Solutions to save on groceries as prices rise due to pandemic

Posted at 12:21 PM, May 15, 2020

New month to month numbers show record-breaking prices at grocery stores due to the coronavirus pandemic, especially for eggs and meat products.

"This price increase is a direct result of all the disruptions that are going on in the middle stages of the supply food chain, the meat processors and the other food processing industry," said Nallan Suresh, a supply chain expert and University of Buffalo professor.

Food Prices

Wegmans sent an email to customers announcing the increase and explaining the effects of COVID-19 on business. In a statement sent to WKBW, Tops Friendly Markets says its experiencing the same thing.

"This affected the supply and prices of paper products, cleaners, and many other food staples or health-related products at all retailers including Tops... We will continue to work hard every day to best navigate these challenges," said John Persons, President of Tops Friendly Markets.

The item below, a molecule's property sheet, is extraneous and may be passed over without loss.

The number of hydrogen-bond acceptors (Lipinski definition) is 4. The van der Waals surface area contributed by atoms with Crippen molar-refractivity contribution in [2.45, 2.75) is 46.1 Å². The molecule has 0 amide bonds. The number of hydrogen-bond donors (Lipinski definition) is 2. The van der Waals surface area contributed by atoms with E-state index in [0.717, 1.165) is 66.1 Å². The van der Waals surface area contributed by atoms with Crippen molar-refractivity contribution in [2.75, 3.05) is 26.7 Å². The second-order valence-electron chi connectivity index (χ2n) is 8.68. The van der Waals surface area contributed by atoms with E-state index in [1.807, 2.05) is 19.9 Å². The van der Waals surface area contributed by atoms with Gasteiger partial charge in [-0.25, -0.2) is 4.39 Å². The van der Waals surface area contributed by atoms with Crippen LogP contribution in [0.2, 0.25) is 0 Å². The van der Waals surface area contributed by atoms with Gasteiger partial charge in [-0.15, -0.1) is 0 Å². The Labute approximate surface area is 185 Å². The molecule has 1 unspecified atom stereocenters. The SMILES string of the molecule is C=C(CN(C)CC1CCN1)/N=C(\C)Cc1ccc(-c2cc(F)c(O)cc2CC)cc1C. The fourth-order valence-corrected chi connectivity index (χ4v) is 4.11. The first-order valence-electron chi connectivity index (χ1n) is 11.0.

Thorpe's Organic Family Farm 3

Suresh says the supply issue combined with people buying in bulk is the reason for this price surge, which is the highest increase in cost since the 1970s, according to the Department of Labor.

"I think this is going to continue for one month more at the minimum," estimated Suresh.

In the meantime, people are flocking to their local farms for affordable, fresh food. Thorpe's Organic Family Farm has seen four times more business recently.

Thorpe's Organic Family Farm

"Don't forget about your farmer, your local producer in your own territory. It's a great break to get out into the country and into the fresh air," said Gayle Thorpe, owner of the farm.

A basket of apples is $3.50 per quart and a dozen eggs runs $4.75. They also run a Customer Supported Agriculture program, where you can pick up organic produce weekly for 20 weeks starting in mid-June. You can sign up on their website.

And when you get your groceries, here are some tips to keep them fresh and save your money.

This story was originally published by Taylor Epps at WKBW.